We have also just finished (I believe) passing anti-terrorism laws giving ASIO (Australia's security agency) extended powers, such as being able to hold suspects for weeks without charge or recourse.
http://www.schneier.com/blog/archives/2005/10/australias_new.html

The biggest problem at the moment (depending on which side of the fence you sit) is that the same political party currently holds a majority in both the parliament and the senate, meaning that they don't actually need to negotiate with anyone to get anything they like passed! Combine that with the fact that our prime minister is serving the end of his maximum term and so has no personal interest (read: only party interest) in winning the next election, and he has an unprecedented free reign on the Australian political scene for the next few years.

Maybe in a few more years, once the backwash of all of this has blown over (or not)...

Thomas SprinkmeierDecember 5, 2005 1:23 AM

""""Does Twofish have the FBI seal of approval?"

If it does, they haven't told me."""

Don't worry, it's approved.
After all, CTU have a program that can crack Twofish.

I saw it on 24.

Christian KaiserDecember 5, 2005 2:05 AM

Anybody see "Windows (TM) DRMS" only running FCC/FBI signed software pretending it's for our own protection?

Ch.

joseDecember 5, 2005 9:25 AM

they are crazy , extremely sik and drunk , anyway encryption always will be produce in other countrys any tha EEUU , not only there are good cryptographers only in EEUU, by this reason this sofware not will be , subjet to this stupid class of useless security

Richard SchwartzDecember 5, 2005 9:52 AM

@Pat: Congress routinely delegates powers to make regulations to federal agencies. It's really unworkable otherwise, so saying that the FCC shouldn't have the power to make regulations like this isn't particularly useful. No matter how specific Congress makes the laws, there will always be grey areas. Furthermore, with the passage of time things that Congress never dreamed of putting into law do become issues. Most of the grey areas and most of the things Congress never dreamed of are not particularly controversial, and it's perfectly reasonable for the FCC to make decisions about them. Therein lies the problem: where's the line between the routine stuff that the FCC handles, and the non-routine that should be debated in Congress and put into law?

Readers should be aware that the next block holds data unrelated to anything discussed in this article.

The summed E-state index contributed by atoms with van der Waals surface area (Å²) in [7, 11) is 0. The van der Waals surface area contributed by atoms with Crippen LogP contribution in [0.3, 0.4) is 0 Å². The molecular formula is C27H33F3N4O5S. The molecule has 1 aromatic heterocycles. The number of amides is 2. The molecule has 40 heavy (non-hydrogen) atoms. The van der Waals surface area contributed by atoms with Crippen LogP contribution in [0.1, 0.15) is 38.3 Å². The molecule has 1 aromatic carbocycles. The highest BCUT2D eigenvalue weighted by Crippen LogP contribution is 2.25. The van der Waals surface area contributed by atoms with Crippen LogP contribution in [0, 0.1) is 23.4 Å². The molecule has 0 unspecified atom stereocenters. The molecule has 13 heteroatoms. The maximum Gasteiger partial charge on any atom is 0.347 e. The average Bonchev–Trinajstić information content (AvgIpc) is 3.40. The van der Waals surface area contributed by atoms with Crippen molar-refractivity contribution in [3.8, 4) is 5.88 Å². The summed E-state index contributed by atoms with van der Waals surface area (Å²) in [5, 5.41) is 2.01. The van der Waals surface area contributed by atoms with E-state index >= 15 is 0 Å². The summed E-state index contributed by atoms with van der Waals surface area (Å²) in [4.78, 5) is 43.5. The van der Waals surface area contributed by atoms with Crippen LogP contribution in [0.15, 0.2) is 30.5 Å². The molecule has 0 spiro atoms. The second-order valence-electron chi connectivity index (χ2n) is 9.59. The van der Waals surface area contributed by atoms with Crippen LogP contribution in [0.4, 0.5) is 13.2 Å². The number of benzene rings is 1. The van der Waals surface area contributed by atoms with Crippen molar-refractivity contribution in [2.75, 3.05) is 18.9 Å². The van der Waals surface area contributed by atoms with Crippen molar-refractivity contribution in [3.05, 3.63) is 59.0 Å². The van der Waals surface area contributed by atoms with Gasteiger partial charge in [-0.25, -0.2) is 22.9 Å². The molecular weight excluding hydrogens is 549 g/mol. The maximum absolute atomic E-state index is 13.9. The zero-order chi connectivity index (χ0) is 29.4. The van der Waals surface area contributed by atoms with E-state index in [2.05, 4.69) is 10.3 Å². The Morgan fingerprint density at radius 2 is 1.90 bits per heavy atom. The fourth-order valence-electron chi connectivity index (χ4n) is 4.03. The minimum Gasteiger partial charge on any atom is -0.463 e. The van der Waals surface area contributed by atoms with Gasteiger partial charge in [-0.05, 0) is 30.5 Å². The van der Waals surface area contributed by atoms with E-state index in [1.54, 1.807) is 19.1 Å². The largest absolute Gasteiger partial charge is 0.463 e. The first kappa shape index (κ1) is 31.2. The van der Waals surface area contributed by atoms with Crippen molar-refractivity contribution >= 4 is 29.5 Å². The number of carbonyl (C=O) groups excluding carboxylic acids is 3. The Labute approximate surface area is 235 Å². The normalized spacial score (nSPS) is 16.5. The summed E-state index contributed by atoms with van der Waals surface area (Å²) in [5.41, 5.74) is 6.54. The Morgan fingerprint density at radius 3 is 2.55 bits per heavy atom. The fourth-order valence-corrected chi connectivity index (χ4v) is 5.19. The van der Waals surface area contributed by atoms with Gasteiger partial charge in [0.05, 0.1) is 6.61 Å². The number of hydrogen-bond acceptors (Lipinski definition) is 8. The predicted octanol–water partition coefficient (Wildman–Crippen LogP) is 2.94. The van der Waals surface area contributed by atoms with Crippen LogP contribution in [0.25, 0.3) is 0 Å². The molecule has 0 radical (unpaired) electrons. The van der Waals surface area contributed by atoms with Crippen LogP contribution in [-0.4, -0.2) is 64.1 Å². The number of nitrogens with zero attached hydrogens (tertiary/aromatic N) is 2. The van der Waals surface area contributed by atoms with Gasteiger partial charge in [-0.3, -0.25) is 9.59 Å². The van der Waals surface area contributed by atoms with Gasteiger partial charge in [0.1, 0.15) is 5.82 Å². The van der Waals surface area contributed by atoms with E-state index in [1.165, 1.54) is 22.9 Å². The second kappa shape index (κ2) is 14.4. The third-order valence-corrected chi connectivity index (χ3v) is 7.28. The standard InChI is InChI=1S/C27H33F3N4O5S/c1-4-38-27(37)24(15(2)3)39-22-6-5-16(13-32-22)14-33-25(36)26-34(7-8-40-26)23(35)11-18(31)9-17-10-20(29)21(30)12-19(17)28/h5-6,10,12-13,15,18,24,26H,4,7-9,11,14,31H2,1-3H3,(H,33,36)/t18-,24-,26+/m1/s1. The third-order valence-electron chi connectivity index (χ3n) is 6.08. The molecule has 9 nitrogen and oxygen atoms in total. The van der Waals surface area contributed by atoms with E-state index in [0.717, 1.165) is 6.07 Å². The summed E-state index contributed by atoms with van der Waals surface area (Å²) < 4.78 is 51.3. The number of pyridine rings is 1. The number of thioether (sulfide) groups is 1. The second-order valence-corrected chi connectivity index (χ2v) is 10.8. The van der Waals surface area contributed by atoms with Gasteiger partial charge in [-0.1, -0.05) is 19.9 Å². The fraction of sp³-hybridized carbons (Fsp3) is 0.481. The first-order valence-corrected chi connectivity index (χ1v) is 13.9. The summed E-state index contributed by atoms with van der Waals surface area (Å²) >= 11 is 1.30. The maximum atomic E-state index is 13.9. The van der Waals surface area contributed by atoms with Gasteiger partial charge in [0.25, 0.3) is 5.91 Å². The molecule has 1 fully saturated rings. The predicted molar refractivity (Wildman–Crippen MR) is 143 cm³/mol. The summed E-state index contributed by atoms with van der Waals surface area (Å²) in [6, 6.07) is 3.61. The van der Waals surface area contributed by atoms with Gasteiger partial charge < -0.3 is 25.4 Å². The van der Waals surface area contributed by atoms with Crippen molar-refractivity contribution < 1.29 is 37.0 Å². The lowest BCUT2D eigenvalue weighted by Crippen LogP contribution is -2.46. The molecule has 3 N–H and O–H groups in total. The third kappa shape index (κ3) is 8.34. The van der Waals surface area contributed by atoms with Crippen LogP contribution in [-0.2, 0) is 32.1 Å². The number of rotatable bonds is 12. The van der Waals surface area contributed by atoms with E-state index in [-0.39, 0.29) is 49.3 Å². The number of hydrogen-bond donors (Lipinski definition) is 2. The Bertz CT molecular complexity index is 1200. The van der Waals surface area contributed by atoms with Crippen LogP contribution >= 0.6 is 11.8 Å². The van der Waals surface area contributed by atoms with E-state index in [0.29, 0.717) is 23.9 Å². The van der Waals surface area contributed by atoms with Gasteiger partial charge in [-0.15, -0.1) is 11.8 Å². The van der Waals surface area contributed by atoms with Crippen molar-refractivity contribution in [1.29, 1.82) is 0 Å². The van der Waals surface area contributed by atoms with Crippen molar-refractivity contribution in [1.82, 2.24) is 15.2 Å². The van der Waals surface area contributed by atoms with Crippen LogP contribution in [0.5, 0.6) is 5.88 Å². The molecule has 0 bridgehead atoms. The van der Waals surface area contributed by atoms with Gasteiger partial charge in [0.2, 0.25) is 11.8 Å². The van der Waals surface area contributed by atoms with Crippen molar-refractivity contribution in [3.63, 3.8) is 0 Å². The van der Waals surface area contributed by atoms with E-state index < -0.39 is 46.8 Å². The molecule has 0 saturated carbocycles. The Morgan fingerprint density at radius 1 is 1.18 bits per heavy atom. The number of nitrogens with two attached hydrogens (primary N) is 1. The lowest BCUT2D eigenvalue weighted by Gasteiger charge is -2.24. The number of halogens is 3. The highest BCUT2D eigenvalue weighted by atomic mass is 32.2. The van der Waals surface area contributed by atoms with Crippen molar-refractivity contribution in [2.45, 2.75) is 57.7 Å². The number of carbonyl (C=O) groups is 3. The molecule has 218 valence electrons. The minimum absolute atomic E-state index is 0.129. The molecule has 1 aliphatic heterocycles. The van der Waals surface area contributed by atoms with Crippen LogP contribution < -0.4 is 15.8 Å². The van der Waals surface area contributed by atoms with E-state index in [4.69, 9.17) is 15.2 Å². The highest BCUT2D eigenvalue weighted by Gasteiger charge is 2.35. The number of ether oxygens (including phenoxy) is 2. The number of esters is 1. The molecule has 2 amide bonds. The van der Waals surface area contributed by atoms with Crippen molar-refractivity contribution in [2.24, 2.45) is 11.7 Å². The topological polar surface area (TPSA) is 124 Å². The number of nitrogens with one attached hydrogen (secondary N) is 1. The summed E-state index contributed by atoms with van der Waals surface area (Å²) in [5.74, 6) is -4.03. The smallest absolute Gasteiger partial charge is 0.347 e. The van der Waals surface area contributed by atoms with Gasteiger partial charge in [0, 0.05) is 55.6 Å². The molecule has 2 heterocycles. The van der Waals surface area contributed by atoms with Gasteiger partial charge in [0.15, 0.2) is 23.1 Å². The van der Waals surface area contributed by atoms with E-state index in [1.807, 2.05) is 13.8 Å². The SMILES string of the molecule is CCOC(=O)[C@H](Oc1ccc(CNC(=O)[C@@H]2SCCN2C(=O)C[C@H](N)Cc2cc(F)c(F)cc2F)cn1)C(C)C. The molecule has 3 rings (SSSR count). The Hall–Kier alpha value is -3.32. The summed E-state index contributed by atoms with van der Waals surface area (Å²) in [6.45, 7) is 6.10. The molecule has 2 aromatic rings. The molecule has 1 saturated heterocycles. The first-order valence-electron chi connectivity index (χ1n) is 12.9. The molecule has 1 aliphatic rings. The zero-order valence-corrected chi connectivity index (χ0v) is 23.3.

Sure, we could say that it's just obvious that this particular case is one that should be decided by Congress rather than by the FCC, but who get's to decide that? Well... Congress does, but as slow as the FCC is to act, Congress is even slower. Until Congress says that this is something that they want to put explicitly into law, the FCC has to assume otherwise.

But that's why we have more checks and balances than just Congressional oversight of federal agencies. The President can issue an order that directs the FCC to change a regulation -- though in this case it's probable that the Executive branch would not do that. The Courts can also rule that an FCC regulation is unconstitutional. Congress can pass a law that restricts the FCC's regulatory powers.

Call me a realist, I guess. And an optimist, too. For 99% of what the FCC does, my guess is that they do a better, less repressive job of it than Congress ever would.

Chase VentersDecember 5, 2005 2:55 PM

How long until we're to the point where all these things it is now "illegal" to own simply get rolled into one category and one government message?

Pot is already treated much the same as Heroin by much of the government.

So what becomes the new message? Something against "contraband", which includes:

* "Intellectual property" that might have been developed by someone else before you thought of it
* "Intellectual property" that you thought of first, but Microsoft got a first-to-file patent on.
* Video games depicting violence or sex
* Textbooks that do not acknowledge Intelligent Design
* Music or video files, even if you own the physical album, unless you bought the exact digital media file from the publisher
* All existing "illicit substances" (I'm sure Alcohol and Nicotine will remain free though, because society must be able to kill itself)
* Software / hardware / devices that don't have the industry-standard Government Access Port (GAP).

Lump it all together, call it all contraband, slap a big fat criminal penalty on it (how about life in prison on your third offense?), spend billions each year tracking it down and destroying it world-wide, put programs in schools to tell kids why contraband is bad, reallocate all your anti-terrorism funds and personnel to police contraband, while claiming you are doing so to defend against terrorism, and finally, find ways to make any information in support of the legalization of contraband, well, contraband itself.

Sound crazy? Keep in mind that much of what I described above has already happened with our nation's drug war.

Delores QuadeDecember 5, 2005 4:22 PM

@ Chase Ventures

"... Lump it all together, call it all contraband, slap a big fat criminal penalty on it (how about life in prison on your third offense?), spend billions each year tracking it down and destroying it world-wide, put programs in schools to tell kids why contraband is bad, reallocate all your anti-terrorism funds and personnel to police contraband, while claiming you are doing so to defend against terrorism, and finally, find ways to make any information in support of the legalization of contraband, well, contraband itself.

Sound crazy?"